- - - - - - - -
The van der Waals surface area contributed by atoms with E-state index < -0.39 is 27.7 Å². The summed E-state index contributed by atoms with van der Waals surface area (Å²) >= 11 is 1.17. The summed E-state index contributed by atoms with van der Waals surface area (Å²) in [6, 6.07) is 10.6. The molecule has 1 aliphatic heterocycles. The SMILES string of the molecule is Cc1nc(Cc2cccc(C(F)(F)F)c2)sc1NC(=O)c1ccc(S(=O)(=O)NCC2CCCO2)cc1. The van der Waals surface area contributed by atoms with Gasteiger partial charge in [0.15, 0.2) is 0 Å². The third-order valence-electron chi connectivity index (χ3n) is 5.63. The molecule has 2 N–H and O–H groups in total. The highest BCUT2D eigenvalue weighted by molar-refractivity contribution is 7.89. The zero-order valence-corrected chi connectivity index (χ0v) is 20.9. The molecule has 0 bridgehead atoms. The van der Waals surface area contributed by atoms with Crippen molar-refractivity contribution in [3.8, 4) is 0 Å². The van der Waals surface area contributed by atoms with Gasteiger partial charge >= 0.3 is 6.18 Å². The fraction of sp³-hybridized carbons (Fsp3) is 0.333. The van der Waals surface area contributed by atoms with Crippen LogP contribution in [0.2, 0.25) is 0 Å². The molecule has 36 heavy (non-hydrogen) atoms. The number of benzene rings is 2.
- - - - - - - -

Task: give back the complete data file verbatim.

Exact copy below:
The van der Waals surface area contributed by atoms with E-state index < -0.39 is 27.7 Å². The summed E-state index contributed by atoms with van der Waals surface area (Å²) >= 11 is 1.17. The summed E-state index contributed by atoms with van der Waals surface area (Å²) in [6, 6.07) is 10.6. The molecule has 1 aliphatic heterocycles. The SMILES string of the molecule is Cc1nc(Cc2cccc(C(F)(F)F)c2)sc1NC(=O)c1ccc(S(=O)(=O)NCC2CCCO2)cc1. The van der Waals surface area contributed by atoms with Gasteiger partial charge in [0.15, 0.2) is 0 Å². The third-order valence-electron chi connectivity index (χ3n) is 5.63. The molecule has 2 N–H and O–H groups in total. The highest BCUT2D eigenvalue weighted by molar-refractivity contribution is 7.89. The zero-order valence-corrected chi connectivity index (χ0v) is 20.9. The molecule has 0 bridgehead atoms. The van der Waals surface area contributed by atoms with Crippen molar-refractivity contribution in [3.8, 4) is 0 Å². The van der Waals surface area contributed by atoms with Gasteiger partial charge >= 0.3 is 6.18 Å². The fraction of sp³-hybridized carbons (Fsp3) is 0.333. The van der Waals surface area contributed by atoms with Crippen LogP contribution in [0.2, 0.25) is 0 Å². The molecule has 36 heavy (non-hydrogen) atoms. The number of benzene rings is 2.